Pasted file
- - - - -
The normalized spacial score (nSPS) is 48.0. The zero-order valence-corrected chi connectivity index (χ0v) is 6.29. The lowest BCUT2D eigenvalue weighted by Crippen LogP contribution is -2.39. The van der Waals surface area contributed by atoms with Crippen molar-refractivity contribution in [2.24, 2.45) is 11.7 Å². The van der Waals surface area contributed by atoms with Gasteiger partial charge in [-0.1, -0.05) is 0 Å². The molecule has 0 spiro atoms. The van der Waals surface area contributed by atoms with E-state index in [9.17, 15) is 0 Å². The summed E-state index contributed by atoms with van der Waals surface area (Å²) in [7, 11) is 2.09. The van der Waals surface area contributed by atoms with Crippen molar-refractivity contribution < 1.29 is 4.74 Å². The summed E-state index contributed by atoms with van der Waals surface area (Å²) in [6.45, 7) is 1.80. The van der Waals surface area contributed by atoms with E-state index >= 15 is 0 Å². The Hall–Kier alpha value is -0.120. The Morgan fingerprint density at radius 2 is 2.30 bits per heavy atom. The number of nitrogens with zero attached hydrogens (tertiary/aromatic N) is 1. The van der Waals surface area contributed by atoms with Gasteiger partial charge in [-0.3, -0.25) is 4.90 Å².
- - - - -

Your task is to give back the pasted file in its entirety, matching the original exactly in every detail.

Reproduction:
The normalized spacial score (nSPS) is 48.0. The zero-order valence-corrected chi connectivity index (χ0v) is 6.29. The lowest BCUT2D eigenvalue weighted by Crippen LogP contribution is -2.39. The van der Waals surface area contributed by atoms with Crippen molar-refractivity contribution in [2.24, 2.45) is 11.7 Å². The van der Waals surface area contributed by atoms with Gasteiger partial charge in [-0.1, -0.05) is 0 Å². The molecule has 0 spiro atoms. The van der Waals surface area contributed by atoms with E-state index in [9.17, 15) is 0 Å². The summed E-state index contributed by atoms with van der Waals surface area (Å²) in [7, 11) is 2.09. The van der Waals surface area contributed by atoms with Crippen molar-refractivity contribution < 1.29 is 4.74 Å². The summed E-state index contributed by atoms with van der Waals surface area (Å²) in [6.45, 7) is 1.80. The van der Waals surface area contributed by atoms with E-state index >= 15 is 0 Å². The Hall–Kier alpha value is -0.120. The Morgan fingerprint density at radius 2 is 2.30 bits per heavy atom. The number of nitrogens with zero attached hydrogens (tertiary/aromatic N) is 1. The van der Waals surface area contributed by atoms with Gasteiger partial charge in [-0.3, -0.25) is 4.90 Å².